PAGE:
In 2011-12, Phillips sang Musetta at the Met; sang the title role of Lucia di Lammermoor at Chicago’s Lyric Opera and the Minnesota Opera; and made her European debut as Pamina in Die Zauberflöte at the Gran Teatro del Liceu Barcelona. In concert, she appeared with the St. Louis Symphony, Orchestra of St. Luke’s, and Santa Fe Concert Association, while the release of Paysages, her first solo album on Bridge Records, was hailed as “sumptuous and elegantly sung” (San Francisco Chronicle).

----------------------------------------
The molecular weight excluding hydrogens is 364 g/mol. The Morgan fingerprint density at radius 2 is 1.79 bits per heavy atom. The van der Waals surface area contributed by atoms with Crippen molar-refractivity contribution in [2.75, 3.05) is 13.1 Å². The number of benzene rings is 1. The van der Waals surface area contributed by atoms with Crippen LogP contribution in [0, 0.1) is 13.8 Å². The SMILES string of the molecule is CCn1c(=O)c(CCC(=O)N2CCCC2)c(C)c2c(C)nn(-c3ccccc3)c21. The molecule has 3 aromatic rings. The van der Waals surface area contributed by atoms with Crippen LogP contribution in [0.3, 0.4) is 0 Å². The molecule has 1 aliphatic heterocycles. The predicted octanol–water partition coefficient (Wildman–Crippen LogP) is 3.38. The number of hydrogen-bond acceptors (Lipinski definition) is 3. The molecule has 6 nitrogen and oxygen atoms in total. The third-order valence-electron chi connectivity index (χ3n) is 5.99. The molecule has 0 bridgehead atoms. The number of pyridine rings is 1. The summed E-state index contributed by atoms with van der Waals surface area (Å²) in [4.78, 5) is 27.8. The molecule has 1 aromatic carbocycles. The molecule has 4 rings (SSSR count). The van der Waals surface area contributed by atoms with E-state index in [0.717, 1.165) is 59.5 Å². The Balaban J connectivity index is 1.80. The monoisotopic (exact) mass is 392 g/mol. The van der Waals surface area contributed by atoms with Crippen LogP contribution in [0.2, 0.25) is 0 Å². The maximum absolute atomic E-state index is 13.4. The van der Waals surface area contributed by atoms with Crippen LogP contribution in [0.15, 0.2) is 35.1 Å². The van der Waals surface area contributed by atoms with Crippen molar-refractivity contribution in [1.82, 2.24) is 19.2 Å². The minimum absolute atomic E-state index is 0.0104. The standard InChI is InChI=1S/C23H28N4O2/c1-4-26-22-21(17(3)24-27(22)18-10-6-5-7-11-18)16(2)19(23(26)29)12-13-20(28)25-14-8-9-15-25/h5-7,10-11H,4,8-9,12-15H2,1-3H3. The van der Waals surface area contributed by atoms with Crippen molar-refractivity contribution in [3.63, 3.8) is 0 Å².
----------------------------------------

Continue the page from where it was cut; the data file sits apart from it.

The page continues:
Highlights of Phillips’s previous seasons include numerous additional Metropolitan Opera appearances: as Pamina in Julie Taymor’s celebrated production of The Magic Flute, Musetta in La bohème (both in New York and on tour in Japan), and she was a featured artist in the Met’s Summer Recital Series in Central Park and Brooklyn Bridge Park. She made her Santa Fe Opera debut as Pamina, and subsequently performed a trio of other Mozart roles there: Fiordiligi in Così fan tutte, Countess Almaviva in Figaro, and Donna Elvira in Don Giovanni. Phillips made two appearances with Boston Lyric Opera and three with Opera Birmingham. She portrayed Adina in Lyric’s L’elisir d’amore, and, as a participant in the company’s Ryan Opera Center, sang the female leads in Roméo et Juliette and Die Fledermaus. Phillips made her Minnesota Opera debut in the notoriously challenging role of Elmira in Tim Albery’s production of Reinhard Keiser’s The Fortunes of King Croesus, and later sang Euridice there opposite David Daniels in Orfeo ed Euridice. Phillips has also played Mozart’s Countess with the Dallas Opera and Donna Anna with the Fort Worth Opera Festival.